I saw no possible redeeming value in this series when it was initially promoted. After viewing your art, and going to the series Wikipedia page, and reading the plot synopsis of the first two seasons – this initial impression was confirmed.
What the series creator did was replicate Nietzsche’s brute.
Philosophically, Nietzsche was a mystic and an irrationalist. His metaphysics consists of a mystically “malevolent” universe; his epistemology subordinates reason to “will,” or feeling or instinct or blood.
Nietzsche’s rebellion against Immanuel Kant’s altruism consisted of replacing the sacrifice of oneself to others by the sacrifice of others to oneself. He proclaimed that the ideal man is moved, not by reason, but by his “blood,” by his innate instincts, feelings and will, that the ideal man is a “beast of prey” whose ultimate standard is nothing but his own whim.
Ultimately Nietzsche’s rebellion was a failure, playing directly into the hands of Kantien mysticism. Kant’s expressly stated purpose was to save the morality of self-abnegation and self-sacrifice. He knew that it could not survive without a mystic base—and what it had to be saved from was man’s highest virtue: reason. Nietzsche attempted to defeat the theological authoritarianism of his times by beating them to the finish-line—by advocating destruction of the mind, of one’s own humanity, and reversion to animalistic brutality.
While I would agree that the irrational anti-scientific mysticism of traditional theology should wither away – there is a better way, using the very virtue (reason) that Kant sought to refute.
Ayn Rand wrote “that there comes a point, in the defeat of any man of virtue, when his own consent is needed for evil to win—and that no manner of injury done to him by others can succeed if he chooses to withhold his consent.”
The main character of Breaking Bad self-destructs his own integrity then proceeds to degrade and erode his own humanity with every seceding choice.
In regards to integrity Rand has this to say: “Integrity is the recognition of the fact that you cannot fake your consciousness, just as honesty is the recognition of the fact that you cannot fake existence—that man is an indivisible entity, an integrated unit of two attributes: of matter and consciousness, and that he may permit no breach between body and mind, between action and thought, between his life and his convictions—that, like a judge impervious to public opinion, he may not sacrifice his convictions to the wishes of others, be it the whole of mankind shouting pleas or threats against him—that courage and confidence are practical necessities, that courage is the practical form of being true to existence, of being true to truth, and confidence is the practical form of being true to one’s own consciousness.”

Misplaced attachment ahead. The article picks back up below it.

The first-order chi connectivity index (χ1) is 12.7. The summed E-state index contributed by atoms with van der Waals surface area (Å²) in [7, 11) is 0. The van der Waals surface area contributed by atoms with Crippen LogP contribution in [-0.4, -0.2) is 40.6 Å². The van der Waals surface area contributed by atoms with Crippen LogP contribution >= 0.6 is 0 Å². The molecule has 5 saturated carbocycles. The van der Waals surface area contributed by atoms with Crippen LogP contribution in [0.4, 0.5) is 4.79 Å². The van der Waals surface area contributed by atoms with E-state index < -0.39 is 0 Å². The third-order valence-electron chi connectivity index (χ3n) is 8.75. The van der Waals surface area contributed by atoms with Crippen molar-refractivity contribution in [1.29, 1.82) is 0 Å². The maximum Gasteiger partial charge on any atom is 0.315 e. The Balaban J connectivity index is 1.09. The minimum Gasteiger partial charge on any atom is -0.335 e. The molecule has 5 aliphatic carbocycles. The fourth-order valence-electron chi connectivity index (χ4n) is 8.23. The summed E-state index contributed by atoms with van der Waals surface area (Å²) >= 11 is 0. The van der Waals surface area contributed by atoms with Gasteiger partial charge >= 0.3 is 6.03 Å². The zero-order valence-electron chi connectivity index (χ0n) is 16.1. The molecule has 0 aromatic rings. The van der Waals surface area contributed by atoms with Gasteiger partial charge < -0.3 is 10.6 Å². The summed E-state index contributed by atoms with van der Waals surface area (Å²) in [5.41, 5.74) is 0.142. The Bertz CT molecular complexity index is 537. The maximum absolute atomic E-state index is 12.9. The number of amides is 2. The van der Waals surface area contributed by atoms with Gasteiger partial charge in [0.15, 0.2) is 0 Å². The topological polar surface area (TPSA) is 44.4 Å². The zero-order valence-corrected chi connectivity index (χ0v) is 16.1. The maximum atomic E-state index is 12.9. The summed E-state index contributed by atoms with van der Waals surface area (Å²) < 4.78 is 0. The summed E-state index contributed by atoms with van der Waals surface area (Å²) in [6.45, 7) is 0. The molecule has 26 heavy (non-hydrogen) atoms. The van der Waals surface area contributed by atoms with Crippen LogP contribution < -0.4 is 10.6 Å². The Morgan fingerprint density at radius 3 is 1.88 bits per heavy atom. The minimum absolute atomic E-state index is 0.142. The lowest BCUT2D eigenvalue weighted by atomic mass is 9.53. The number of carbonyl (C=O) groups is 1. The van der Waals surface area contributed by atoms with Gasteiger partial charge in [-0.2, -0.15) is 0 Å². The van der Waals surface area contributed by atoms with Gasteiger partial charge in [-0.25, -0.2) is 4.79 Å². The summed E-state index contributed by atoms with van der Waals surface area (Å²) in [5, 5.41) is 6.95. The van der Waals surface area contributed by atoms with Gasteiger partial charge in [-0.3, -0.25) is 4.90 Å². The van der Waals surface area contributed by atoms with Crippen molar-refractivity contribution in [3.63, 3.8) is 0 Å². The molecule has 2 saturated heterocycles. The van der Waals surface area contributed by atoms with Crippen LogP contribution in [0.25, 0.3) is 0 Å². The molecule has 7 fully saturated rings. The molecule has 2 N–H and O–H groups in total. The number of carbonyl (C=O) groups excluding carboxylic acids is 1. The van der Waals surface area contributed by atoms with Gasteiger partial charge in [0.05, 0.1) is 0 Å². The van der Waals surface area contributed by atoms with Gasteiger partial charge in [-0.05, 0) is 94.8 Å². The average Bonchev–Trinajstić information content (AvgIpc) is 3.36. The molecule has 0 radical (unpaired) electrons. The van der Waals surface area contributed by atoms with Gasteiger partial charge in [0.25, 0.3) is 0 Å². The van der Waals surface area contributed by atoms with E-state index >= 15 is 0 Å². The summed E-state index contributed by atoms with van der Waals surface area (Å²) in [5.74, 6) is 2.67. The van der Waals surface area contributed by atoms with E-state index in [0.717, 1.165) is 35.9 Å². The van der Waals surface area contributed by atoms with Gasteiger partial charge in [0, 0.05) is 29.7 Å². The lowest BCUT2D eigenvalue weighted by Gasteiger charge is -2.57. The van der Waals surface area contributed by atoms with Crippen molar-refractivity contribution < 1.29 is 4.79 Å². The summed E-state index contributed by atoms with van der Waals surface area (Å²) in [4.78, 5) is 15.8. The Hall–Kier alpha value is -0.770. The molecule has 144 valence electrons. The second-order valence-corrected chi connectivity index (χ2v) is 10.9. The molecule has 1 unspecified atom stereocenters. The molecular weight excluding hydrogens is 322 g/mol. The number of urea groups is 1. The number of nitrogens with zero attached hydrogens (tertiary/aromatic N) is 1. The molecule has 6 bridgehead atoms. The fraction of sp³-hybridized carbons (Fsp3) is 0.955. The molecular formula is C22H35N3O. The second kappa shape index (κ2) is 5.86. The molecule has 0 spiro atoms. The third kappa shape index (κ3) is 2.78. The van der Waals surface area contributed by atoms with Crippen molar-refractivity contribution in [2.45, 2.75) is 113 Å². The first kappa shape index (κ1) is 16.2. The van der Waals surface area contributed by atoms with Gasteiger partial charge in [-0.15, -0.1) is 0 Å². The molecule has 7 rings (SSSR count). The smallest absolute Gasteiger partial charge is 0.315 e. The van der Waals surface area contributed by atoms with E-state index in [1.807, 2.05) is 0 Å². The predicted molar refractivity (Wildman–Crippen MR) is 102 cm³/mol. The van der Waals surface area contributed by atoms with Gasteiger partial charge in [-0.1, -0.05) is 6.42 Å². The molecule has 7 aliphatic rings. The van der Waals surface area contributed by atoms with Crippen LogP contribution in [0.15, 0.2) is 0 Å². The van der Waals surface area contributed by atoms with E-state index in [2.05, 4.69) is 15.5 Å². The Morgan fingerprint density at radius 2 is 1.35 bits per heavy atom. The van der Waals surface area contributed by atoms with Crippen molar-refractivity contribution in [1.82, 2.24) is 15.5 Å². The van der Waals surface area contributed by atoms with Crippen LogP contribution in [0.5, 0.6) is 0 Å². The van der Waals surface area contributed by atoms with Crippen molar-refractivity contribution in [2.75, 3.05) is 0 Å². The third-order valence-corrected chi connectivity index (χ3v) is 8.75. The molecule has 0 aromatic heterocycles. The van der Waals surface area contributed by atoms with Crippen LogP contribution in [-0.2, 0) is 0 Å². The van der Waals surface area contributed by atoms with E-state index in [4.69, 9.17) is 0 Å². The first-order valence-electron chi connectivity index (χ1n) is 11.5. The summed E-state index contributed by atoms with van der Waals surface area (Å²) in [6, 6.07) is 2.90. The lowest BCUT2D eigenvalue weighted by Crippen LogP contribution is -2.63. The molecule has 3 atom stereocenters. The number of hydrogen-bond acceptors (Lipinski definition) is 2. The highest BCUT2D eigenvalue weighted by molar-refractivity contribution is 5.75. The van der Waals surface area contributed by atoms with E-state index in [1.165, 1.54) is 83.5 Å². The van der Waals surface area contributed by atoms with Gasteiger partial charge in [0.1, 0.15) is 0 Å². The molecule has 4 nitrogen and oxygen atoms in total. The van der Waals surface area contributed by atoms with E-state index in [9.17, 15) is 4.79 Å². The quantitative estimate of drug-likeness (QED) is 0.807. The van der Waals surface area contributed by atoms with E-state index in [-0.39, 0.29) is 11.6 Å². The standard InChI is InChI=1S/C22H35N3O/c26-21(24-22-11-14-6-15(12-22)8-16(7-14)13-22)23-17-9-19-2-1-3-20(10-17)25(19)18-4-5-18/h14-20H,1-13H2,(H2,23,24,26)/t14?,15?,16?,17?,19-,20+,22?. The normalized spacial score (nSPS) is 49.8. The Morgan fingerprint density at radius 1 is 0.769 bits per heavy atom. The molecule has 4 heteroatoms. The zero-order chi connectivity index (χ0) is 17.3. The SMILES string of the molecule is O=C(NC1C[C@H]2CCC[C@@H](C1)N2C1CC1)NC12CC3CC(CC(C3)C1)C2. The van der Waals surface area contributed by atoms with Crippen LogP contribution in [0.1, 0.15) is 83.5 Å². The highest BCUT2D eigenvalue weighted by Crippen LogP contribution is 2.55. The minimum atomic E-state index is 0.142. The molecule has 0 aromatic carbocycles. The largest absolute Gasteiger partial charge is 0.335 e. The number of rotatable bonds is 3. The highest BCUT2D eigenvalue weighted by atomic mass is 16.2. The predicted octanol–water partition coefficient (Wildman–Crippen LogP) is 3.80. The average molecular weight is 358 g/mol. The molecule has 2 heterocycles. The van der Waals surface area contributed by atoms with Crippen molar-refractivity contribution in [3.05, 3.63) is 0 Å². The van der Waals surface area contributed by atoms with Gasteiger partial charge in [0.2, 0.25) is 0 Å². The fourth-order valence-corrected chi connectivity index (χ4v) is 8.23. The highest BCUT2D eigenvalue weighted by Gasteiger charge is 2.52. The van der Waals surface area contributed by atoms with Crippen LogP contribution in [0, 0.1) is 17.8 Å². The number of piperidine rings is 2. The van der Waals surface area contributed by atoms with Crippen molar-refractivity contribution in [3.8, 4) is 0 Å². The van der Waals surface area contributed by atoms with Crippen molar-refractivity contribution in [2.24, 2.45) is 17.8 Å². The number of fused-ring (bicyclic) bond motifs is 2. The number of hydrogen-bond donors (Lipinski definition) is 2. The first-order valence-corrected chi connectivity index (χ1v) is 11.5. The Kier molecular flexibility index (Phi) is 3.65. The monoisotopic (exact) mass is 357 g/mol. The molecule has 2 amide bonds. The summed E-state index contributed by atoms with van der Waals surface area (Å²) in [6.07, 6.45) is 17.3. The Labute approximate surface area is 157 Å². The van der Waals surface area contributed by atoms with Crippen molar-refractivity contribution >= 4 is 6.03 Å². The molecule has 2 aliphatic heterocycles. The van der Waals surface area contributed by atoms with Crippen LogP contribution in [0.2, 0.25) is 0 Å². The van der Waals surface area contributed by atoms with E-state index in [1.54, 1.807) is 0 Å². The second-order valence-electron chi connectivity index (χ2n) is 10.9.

When Walter willingly becomes criminal, driven by nothing other than resentment (according to the series own description), it is not the choice of a man, it is the choice of a self-arrested child who refused to mature and take responsibility for his own existence.
“Integrity does not consist of loyalty to one’s subjective whims, but of loyalty to rational principles.”
Every individual knows from very early childhood that the flame from a stove-top burner is hot and will burn you – so I see no purpose in courting the sensation of nihilism that must result from watching the willful self-immolation of human beings who fail to make and maintain this connection. There is no lesson to be gleaned from it –the series description and synopsis makes it evident that there is only the sick-making voyeurism of slow-motion disintegration, of watching people degrade and then obliterate themselves.
I don’t understand why you think the series is worthy of aggrandizement, let alone art.
My initial judgment of it stands: “Thanks, but no thanks.”